On another level, the playground symbolizes "the power of art to change our thinking," Ms. Kukielski said. The idea of risk, encapsulated in the playground, runs through the exhibition, subtly encouraging visitors to push themselves to their limits, embrace risk and find empowerment, she explained.
"We're really interested in what art can do in people's lives," Mr. Byers said, "art in and outside museums; art that affects you emotionally, psychologically, practically; art that makes you think critically; artwork as activist projects. The functions art can serve beyond pleasure."
To that end, and to represent the breadth of global art in the 21st century, the curators selected a diverse list of artists. Dinh Q. Le incorporates sketches made in the jungles of Vietnam during the war that is "so much bigger than just paintings on a wall," Mr. Byers said.
The curators pointed out that they are also interested in contemporary expression such as the large abstract panels of Mr. Guyton, a solo exhibitor at the Whitney Museum of American Art last year; Mr. Sternfeld's photographs of utopian communities that have an environmental bent; Guo Fengyi's fastidious drawings made to aid healing; and Joseph Yoakum's images of "the America of myth and wonder and strangeness, an old America that's gone."
Homestead, Braddock in play
There are two off-campus sites, both of which extend this high art production into traditional communities that have suffered since the decline of the steel industry. Philadelphia photographer Zoe Strauss has set up a storefront studio in Homestead where she makes portraits of residents and former Homestead Steel Works employees. The Transformazium -- a collective of artists based in Braddock and the first local artists to be included in an International in recent memory -- has created an Art Lending Collection in partnership with the Braddock Carnegie Library.
"The Internet allows things to travel fast now," Mr. Baumann said in a previous interview. Whereas in the 1960s it could take a half year for ideas or images to circulate, "now it takes seconds." A downside of that free exchange is that it contributes to a leveling.
"Everything looks the same. That's something we tried to react against -- going for diversity instead of uniformity.
"Of 35 artists you might not like some, and that's certainly fine. When I look at music, restaurants, films, I like some better than others, and that's a normal thing."
Once the final cut of artists was made, the exhibition took form in the abstract. But to be successful it has to work in physical space. As the artworks are placed, the curators said they have been pleased with the ways they are relating to one another, starting new conversations instigated by their juxtapositions, highlighting differences and similarities.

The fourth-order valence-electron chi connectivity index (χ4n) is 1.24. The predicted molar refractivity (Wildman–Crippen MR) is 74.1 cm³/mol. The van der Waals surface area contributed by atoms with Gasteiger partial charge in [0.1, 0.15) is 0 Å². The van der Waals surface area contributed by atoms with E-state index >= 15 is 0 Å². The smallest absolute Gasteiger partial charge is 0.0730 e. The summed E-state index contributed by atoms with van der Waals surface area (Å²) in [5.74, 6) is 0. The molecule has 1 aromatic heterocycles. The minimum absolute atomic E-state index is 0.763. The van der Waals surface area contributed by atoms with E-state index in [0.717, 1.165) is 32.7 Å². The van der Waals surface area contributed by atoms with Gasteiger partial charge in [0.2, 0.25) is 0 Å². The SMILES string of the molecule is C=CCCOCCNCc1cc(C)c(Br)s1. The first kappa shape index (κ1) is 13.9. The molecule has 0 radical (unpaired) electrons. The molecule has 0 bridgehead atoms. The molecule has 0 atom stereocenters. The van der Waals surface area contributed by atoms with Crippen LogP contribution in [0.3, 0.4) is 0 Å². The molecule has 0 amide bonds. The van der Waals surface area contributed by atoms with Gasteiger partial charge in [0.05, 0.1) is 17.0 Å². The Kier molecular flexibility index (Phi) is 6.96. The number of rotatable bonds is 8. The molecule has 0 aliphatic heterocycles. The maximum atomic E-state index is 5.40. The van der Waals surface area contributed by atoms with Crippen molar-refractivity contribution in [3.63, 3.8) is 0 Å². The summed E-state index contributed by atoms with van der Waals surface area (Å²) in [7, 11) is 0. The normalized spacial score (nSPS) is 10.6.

"People in Tehran and Philadelphia and Krakow may be connected by Facebook or Google, but there are differences. The artists in this show reflect the texture of the life that surrounds them," Mr. Byers said.
To achieve what Ms. Kukielski referred to as "moments of intense juxtaposition," some of the privileging that artworks usually receive is missing. Every artist will not have his or her own space, for example, but rather be "in dialogue with the architecture or with visitors or with the smell of the space," Mr. Byers said.
"No sanctity," Ms. Kukielski added.
"Everything is mongrel and mixed," he said.
Ultimately the purpose of this careful positioning is to amplify the voice of artist and artwork as visitors make connections between self-contained bodies of work that may at first seem to have no common denominator.
There will be ample material to compare as several artists, such as Nicole Eisenman, are represented with multiple works.
"We've included paintings from the 1990s to the present and also sculpture," Ms. Kukielski said. "It's like a mini-retrospective. The same with Vincent Fecteau. And [Yugoslavian artist] Mladen Stilinovic. He's had a long career but hasn't been seen here."
The International reflects the range of expression that contemporary artists employ including painting, sculpture, film, installation, video, photography and, on Saturday, performance. Software has joined the brush as a tool in artist studios and "new media" is no longer new.
"We're the inheritors of videos being fully integrated into artists' practice. Same with photography," Ms. Kukielski said. "It's just the way that we live today."
"The video art isn't really about being video," said Mr. Byers, contrasting today's usage with the medium's novelty in the 1970s.
The curators kept visitors in mind as they defined the parameters of their show. Ms. Kukielski, recalling one large exhibition that included 40 hours of film, said of this International:
"You can see it all in a day. That was important to us."artarchitecture
Post-Gazette art critic Mary Thomas: email@example.com or 412-263-1925. First Published September 29, 2013 4:00 AM